Some 16 years after Guyana enacted laws to ensure the promotion and protection of the rights of its indigenous people, the country is looking to revise those laws as it strengthens its welfare and development policies.
One sister CARICOM country, Belize, is impressed with the existing facilities in place and says there is “much to learn”.
The Guyana Government is currently meeting with scores of Toshaos in an annual conference which started in 2001 where indigenous leaders get an opportunity to raise issues directly with the administration and together craft strategies to address them.
Participating in this year’s conference is a visiting delegation from Belize, led by its Minister of Rural Transformation, Community Development, Labour and Local Government Oscar Requena.
The Belizean Minister and his team were in Guyana days ahead of the Toshaos’ conference and have already engaged Guyana’s Minister of Amerindian Affairs Pauline Sukhai while also visiting indigenous villages in the country’s hinterland regions.
“We are very excited to be here to learn about your indigenous experiences,” Requena told the News Room.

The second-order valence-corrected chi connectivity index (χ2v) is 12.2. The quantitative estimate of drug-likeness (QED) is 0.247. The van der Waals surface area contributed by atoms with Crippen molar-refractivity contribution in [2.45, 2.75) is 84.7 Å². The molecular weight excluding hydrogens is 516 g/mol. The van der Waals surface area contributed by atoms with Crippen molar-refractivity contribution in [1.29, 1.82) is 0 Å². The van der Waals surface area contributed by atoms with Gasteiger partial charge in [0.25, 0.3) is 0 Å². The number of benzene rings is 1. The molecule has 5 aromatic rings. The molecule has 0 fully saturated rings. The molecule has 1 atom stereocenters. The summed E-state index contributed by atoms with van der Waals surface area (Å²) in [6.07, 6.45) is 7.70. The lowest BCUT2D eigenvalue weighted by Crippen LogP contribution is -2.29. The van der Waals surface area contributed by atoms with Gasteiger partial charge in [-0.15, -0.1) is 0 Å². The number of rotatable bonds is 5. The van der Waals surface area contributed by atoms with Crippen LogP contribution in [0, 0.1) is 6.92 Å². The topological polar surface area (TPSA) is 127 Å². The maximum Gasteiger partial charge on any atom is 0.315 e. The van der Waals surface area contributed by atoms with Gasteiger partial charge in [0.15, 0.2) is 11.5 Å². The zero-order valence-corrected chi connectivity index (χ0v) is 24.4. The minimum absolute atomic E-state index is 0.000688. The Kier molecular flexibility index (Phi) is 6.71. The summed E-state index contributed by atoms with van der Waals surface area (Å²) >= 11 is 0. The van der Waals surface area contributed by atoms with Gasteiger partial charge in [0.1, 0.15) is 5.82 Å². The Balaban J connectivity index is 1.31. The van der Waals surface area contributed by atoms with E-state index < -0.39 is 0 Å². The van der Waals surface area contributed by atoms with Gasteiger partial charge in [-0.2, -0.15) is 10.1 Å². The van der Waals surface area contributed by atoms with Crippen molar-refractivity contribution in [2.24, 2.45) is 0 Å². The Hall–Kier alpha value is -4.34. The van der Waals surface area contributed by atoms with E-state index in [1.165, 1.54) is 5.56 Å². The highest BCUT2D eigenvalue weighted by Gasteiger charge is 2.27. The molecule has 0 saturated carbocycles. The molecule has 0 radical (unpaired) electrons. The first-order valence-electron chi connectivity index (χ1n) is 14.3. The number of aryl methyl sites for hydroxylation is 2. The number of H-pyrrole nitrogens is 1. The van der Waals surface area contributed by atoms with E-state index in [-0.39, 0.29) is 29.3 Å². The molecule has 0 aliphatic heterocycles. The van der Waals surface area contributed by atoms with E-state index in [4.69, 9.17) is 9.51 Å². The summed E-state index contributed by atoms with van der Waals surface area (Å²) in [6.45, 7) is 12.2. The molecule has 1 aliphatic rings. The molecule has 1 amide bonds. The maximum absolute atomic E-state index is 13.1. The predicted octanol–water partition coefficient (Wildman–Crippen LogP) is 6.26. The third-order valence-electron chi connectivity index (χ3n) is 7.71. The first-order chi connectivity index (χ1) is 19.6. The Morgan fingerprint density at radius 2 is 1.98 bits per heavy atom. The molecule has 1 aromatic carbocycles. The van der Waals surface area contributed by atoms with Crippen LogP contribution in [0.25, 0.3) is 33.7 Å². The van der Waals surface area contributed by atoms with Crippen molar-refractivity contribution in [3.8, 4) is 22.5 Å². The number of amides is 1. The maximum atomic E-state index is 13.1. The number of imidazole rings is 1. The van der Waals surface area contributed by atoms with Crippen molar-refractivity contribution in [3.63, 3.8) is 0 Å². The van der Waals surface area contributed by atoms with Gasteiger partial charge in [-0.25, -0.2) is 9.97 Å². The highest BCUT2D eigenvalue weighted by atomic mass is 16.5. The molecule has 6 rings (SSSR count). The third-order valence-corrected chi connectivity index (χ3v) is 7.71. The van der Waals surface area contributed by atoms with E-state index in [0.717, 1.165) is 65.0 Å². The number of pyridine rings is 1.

Guyana has one of the largest indigenous populations in the region and one of the most progressive indigenous rights legislation.
Requena believes this is a big plus for the country. “There is a lot we can learn.”
Belize Prime Minister John Briceño visited Guyana recently and during that trip, the two countries signed an agreement which among other things, allows for cooperation on best practices for Amerindian development.
It was Briceño who recently appointed, for the first time in Belize’s history, a Minister of Indigenous People’s Affairs.
The country is now trying to find ways to implement measures in keeping with a recent ruling by the Caribbean Court of Justice (CCJ) which asserted indigenous people’s communal rights to lands.
“Our government is in the process of drafting policies and legislation to ensure the court order can be implemented to uphold these rights,” Requena explained.
“We hope to learn from your legislation while observing the work this government does with the indigenous people.
“We want to learn from those experiences and I must say we are very impressed with the work the government does with indigenous communities,” he added.
In addition to the support offered to Amerindians by way of legislation protecting their rights, they also benefit from presidential grants, tailored job opportunities and upskilling, scholarships for youths and empowerment and an Amerindian land titling project.
Successive People’s Progressive Party Civic governments have made Guyana the front-runner in addressing the development, and unique needs of the indigenous people.
But local advocates of Amerindian rights continue to call for a review of the existing legislation; the government believes they fail to recognise the special regimes of rights which are already enshrined in the legislation.